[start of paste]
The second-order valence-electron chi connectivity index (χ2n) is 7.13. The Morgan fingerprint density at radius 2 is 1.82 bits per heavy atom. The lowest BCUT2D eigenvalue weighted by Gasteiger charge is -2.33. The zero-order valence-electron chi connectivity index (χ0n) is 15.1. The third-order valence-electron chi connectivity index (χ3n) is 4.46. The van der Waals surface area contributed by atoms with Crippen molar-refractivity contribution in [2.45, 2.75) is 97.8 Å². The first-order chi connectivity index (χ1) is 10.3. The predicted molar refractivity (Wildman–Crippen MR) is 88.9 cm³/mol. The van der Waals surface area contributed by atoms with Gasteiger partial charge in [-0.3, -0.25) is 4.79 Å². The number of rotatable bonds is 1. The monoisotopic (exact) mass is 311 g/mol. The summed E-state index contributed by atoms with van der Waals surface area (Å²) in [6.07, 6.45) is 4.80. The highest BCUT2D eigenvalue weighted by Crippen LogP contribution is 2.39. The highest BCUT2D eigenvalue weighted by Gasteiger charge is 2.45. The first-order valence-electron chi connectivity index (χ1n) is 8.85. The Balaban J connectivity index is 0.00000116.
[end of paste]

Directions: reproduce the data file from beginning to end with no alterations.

The second-order valence-electron chi connectivity index (χ2n) is 7.13. The Morgan fingerprint density at radius 2 is 1.82 bits per heavy atom. The lowest BCUT2D eigenvalue weighted by Gasteiger charge is -2.33. The zero-order valence-electron chi connectivity index (χ0n) is 15.1. The third-order valence-electron chi connectivity index (χ3n) is 4.46. The van der Waals surface area contributed by atoms with Crippen molar-refractivity contribution in [2.45, 2.75) is 97.8 Å². The first-order chi connectivity index (χ1) is 10.3. The predicted molar refractivity (Wildman–Crippen MR) is 88.9 cm³/mol. The van der Waals surface area contributed by atoms with Gasteiger partial charge in [-0.3, -0.25) is 4.79 Å². The number of rotatable bonds is 1. The monoisotopic (exact) mass is 311 g/mol. The summed E-state index contributed by atoms with van der Waals surface area (Å²) in [6.07, 6.45) is 4.80. The highest BCUT2D eigenvalue weighted by Crippen LogP contribution is 2.39. The highest BCUT2D eigenvalue weighted by Gasteiger charge is 2.45. The first-order valence-electron chi connectivity index (χ1n) is 8.85. The Balaban J connectivity index is 0.00000116.